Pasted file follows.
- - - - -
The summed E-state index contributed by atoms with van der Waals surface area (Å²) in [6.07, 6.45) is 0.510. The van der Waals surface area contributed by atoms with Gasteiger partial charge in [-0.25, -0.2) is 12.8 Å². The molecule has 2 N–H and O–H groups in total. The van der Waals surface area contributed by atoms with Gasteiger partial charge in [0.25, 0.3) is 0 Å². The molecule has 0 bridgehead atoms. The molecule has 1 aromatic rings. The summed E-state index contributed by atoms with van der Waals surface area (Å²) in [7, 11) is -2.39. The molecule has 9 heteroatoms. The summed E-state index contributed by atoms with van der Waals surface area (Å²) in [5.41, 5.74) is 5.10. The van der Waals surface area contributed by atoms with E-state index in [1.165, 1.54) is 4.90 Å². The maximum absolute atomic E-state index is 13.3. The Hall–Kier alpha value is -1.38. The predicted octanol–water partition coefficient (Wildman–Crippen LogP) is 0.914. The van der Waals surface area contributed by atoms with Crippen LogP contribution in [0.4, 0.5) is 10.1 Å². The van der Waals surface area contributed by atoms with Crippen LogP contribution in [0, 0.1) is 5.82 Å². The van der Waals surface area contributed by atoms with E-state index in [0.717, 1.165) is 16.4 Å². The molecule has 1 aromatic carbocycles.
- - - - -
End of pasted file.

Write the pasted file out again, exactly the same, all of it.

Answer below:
The summed E-state index contributed by atoms with van der Waals surface area (Å²) in [6.07, 6.45) is 0.510. The van der Waals surface area contributed by atoms with Gasteiger partial charge in [-0.25, -0.2) is 12.8 Å². The molecule has 2 N–H and O–H groups in total. The van der Waals surface area contributed by atoms with Gasteiger partial charge in [0.25, 0.3) is 0 Å². The molecule has 0 bridgehead atoms. The molecule has 1 aromatic rings. The summed E-state index contributed by atoms with van der Waals surface area (Å²) in [7, 11) is -2.39. The molecule has 9 heteroatoms. The summed E-state index contributed by atoms with van der Waals surface area (Å²) in [5.41, 5.74) is 5.10. The van der Waals surface area contributed by atoms with E-state index in [1.165, 1.54) is 4.90 Å². The maximum absolute atomic E-state index is 13.3. The Hall–Kier alpha value is -1.38. The predicted octanol–water partition coefficient (Wildman–Crippen LogP) is 0.914. The van der Waals surface area contributed by atoms with Crippen LogP contribution in [0.4, 0.5) is 10.1 Å². The van der Waals surface area contributed by atoms with Crippen LogP contribution in [0, 0.1) is 5.82 Å². The van der Waals surface area contributed by atoms with E-state index in [0.717, 1.165) is 16.4 Å². The molecule has 1 aromatic carbocycles.